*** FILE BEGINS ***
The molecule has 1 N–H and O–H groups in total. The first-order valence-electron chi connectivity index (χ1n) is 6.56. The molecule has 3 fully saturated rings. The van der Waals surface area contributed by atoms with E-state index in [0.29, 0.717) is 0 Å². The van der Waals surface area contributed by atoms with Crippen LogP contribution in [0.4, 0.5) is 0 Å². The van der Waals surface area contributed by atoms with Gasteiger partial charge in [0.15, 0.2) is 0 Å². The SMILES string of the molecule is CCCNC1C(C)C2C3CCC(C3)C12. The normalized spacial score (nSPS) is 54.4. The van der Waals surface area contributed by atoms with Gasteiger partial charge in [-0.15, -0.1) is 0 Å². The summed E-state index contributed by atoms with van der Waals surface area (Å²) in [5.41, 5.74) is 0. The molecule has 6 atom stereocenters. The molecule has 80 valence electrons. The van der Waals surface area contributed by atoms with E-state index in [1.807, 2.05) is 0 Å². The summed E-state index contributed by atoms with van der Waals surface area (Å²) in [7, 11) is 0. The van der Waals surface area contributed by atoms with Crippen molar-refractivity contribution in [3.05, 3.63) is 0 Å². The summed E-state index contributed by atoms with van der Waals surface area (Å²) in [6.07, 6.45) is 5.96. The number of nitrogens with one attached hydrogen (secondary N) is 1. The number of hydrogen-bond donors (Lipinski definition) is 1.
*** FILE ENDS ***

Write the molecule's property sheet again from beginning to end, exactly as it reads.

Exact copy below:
The molecule has 1 N–H and O–H groups in total. The first-order valence-electron chi connectivity index (χ1n) is 6.56. The molecule has 3 fully saturated rings. The van der Waals surface area contributed by atoms with E-state index in [0.29, 0.717) is 0 Å². The van der Waals surface area contributed by atoms with Crippen LogP contribution in [0.4, 0.5) is 0 Å². The van der Waals surface area contributed by atoms with Gasteiger partial charge in [0.15, 0.2) is 0 Å². The SMILES string of the molecule is CCCNC1C(C)C2C3CCC(C3)C12. The normalized spacial score (nSPS) is 54.4. The van der Waals surface area contributed by atoms with Gasteiger partial charge in [-0.15, -0.1) is 0 Å². The summed E-state index contributed by atoms with van der Waals surface area (Å²) in [5.41, 5.74) is 0. The molecule has 6 atom stereocenters. The molecule has 80 valence electrons. The van der Waals surface area contributed by atoms with E-state index in [1.807, 2.05) is 0 Å². The summed E-state index contributed by atoms with van der Waals surface area (Å²) in [7, 11) is 0. The van der Waals surface area contributed by atoms with Crippen molar-refractivity contribution in [3.05, 3.63) is 0 Å². The summed E-state index contributed by atoms with van der Waals surface area (Å²) in [6.07, 6.45) is 5.96. The number of nitrogens with one attached hydrogen (secondary N) is 1. The number of hydrogen-bond donors (Lipinski definition) is 1.